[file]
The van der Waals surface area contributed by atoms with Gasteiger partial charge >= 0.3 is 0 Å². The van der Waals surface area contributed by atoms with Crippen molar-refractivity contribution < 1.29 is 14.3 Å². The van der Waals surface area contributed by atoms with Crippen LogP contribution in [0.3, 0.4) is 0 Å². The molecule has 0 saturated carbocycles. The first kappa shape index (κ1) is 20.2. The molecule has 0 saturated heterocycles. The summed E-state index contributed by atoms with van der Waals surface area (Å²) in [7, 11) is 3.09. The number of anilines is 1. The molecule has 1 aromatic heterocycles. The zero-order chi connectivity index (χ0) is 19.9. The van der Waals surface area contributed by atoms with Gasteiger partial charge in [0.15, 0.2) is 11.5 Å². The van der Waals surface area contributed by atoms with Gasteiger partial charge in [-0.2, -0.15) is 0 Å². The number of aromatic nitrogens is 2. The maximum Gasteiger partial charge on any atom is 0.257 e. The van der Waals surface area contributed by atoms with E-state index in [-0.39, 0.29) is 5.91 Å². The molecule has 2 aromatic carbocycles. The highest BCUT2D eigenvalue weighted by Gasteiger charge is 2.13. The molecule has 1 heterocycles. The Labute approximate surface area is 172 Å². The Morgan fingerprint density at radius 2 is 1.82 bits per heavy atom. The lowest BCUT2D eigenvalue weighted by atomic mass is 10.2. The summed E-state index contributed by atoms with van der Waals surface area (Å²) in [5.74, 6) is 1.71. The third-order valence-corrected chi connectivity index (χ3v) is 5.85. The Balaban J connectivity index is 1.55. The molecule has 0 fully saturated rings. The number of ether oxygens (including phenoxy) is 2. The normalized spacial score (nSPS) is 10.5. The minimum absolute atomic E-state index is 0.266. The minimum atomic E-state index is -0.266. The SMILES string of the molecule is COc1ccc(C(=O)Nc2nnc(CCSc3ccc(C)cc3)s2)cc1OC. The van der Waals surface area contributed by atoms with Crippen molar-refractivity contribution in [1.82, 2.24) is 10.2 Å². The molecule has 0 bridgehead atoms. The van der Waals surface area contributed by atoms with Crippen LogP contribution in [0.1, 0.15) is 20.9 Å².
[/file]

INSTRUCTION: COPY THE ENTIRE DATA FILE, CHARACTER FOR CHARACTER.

The van der Waals surface area contributed by atoms with Gasteiger partial charge >= 0.3 is 0 Å². The van der Waals surface area contributed by atoms with Crippen molar-refractivity contribution < 1.29 is 14.3 Å². The van der Waals surface area contributed by atoms with Crippen LogP contribution in [0.3, 0.4) is 0 Å². The molecule has 0 saturated carbocycles. The first kappa shape index (κ1) is 20.2. The molecule has 0 saturated heterocycles. The summed E-state index contributed by atoms with van der Waals surface area (Å²) in [7, 11) is 3.09. The number of anilines is 1. The molecule has 1 aromatic heterocycles. The zero-order chi connectivity index (χ0) is 19.9. The van der Waals surface area contributed by atoms with Gasteiger partial charge in [0.15, 0.2) is 11.5 Å². The van der Waals surface area contributed by atoms with Gasteiger partial charge in [-0.2, -0.15) is 0 Å². The number of aromatic nitrogens is 2. The maximum Gasteiger partial charge on any atom is 0.257 e. The van der Waals surface area contributed by atoms with E-state index in [-0.39, 0.29) is 5.91 Å². The molecule has 2 aromatic carbocycles. The highest BCUT2D eigenvalue weighted by Gasteiger charge is 2.13. The molecule has 1 heterocycles. The Labute approximate surface area is 172 Å². The Morgan fingerprint density at radius 2 is 1.82 bits per heavy atom. The lowest BCUT2D eigenvalue weighted by atomic mass is 10.2. The summed E-state index contributed by atoms with van der Waals surface area (Å²) in [5.74, 6) is 1.71. The third-order valence-corrected chi connectivity index (χ3v) is 5.85. The Balaban J connectivity index is 1.55. The molecule has 0 fully saturated rings. The number of ether oxygens (including phenoxy) is 2. The normalized spacial score (nSPS) is 10.5. The minimum absolute atomic E-state index is 0.266. The minimum atomic E-state index is -0.266. The SMILES string of the molecule is COc1ccc(C(=O)Nc2nnc(CCSc3ccc(C)cc3)s2)cc1OC. The van der Waals surface area contributed by atoms with Crippen molar-refractivity contribution in [1.82, 2.24) is 10.2 Å². The molecule has 0 bridgehead atoms. The van der Waals surface area contributed by atoms with Crippen LogP contribution in [0.1, 0.15) is 20.9 Å².